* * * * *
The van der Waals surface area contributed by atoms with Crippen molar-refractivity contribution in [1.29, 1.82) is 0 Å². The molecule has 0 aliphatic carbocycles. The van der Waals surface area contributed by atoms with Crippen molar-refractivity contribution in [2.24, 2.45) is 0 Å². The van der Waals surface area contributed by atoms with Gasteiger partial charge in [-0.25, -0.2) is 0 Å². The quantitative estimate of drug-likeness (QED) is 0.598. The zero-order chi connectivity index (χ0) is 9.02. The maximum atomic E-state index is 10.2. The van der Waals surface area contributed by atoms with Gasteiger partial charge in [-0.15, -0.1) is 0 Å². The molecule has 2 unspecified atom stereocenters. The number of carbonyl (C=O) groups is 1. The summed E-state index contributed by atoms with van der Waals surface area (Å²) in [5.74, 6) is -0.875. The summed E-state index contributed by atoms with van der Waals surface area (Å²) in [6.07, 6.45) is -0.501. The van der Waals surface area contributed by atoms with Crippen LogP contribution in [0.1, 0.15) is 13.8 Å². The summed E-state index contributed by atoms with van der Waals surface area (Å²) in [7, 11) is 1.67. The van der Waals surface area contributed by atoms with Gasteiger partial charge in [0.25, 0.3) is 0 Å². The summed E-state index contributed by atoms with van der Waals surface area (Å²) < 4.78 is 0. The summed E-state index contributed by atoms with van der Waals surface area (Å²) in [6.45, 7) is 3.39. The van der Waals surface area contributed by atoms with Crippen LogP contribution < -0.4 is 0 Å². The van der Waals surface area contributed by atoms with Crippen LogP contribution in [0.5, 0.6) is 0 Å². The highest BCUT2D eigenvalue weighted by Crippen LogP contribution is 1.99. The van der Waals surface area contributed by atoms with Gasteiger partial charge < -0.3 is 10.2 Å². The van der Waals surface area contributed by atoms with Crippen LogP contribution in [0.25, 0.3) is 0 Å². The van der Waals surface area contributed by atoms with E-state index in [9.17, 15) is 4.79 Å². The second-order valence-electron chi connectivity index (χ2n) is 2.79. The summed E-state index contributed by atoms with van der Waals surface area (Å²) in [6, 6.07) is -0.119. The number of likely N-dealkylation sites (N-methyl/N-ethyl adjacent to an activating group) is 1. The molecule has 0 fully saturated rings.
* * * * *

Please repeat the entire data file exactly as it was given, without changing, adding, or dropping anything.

The van der Waals surface area contributed by atoms with Crippen molar-refractivity contribution in [1.29, 1.82) is 0 Å². The molecule has 0 aliphatic carbocycles. The van der Waals surface area contributed by atoms with Crippen molar-refractivity contribution in [2.24, 2.45) is 0 Å². The van der Waals surface area contributed by atoms with Gasteiger partial charge in [-0.25, -0.2) is 0 Å². The quantitative estimate of drug-likeness (QED) is 0.598. The zero-order chi connectivity index (χ0) is 9.02. The maximum atomic E-state index is 10.2. The van der Waals surface area contributed by atoms with Gasteiger partial charge in [-0.15, -0.1) is 0 Å². The molecule has 2 unspecified atom stereocenters. The number of carbonyl (C=O) groups is 1. The summed E-state index contributed by atoms with van der Waals surface area (Å²) in [5.74, 6) is -0.875. The summed E-state index contributed by atoms with van der Waals surface area (Å²) in [6.07, 6.45) is -0.501. The van der Waals surface area contributed by atoms with Crippen LogP contribution in [0.1, 0.15) is 13.8 Å². The summed E-state index contributed by atoms with van der Waals surface area (Å²) in [7, 11) is 1.67. The van der Waals surface area contributed by atoms with Gasteiger partial charge in [0.25, 0.3) is 0 Å². The summed E-state index contributed by atoms with van der Waals surface area (Å²) < 4.78 is 0. The summed E-state index contributed by atoms with van der Waals surface area (Å²) in [6.45, 7) is 3.39. The van der Waals surface area contributed by atoms with Crippen LogP contribution < -0.4 is 0 Å². The van der Waals surface area contributed by atoms with Crippen LogP contribution in [0.5, 0.6) is 0 Å². The highest BCUT2D eigenvalue weighted by Crippen LogP contribution is 1.99. The van der Waals surface area contributed by atoms with Gasteiger partial charge < -0.3 is 10.2 Å². The van der Waals surface area contributed by atoms with Crippen LogP contribution in [0.25, 0.3) is 0 Å². The van der Waals surface area contributed by atoms with E-state index in [9.17, 15) is 4.79 Å². The second-order valence-electron chi connectivity index (χ2n) is 2.79. The summed E-state index contributed by atoms with van der Waals surface area (Å²) in [6, 6.07) is -0.119. The number of likely N-dealkylation sites (N-methyl/N-ethyl adjacent to an activating group) is 1. The molecule has 0 fully saturated rings.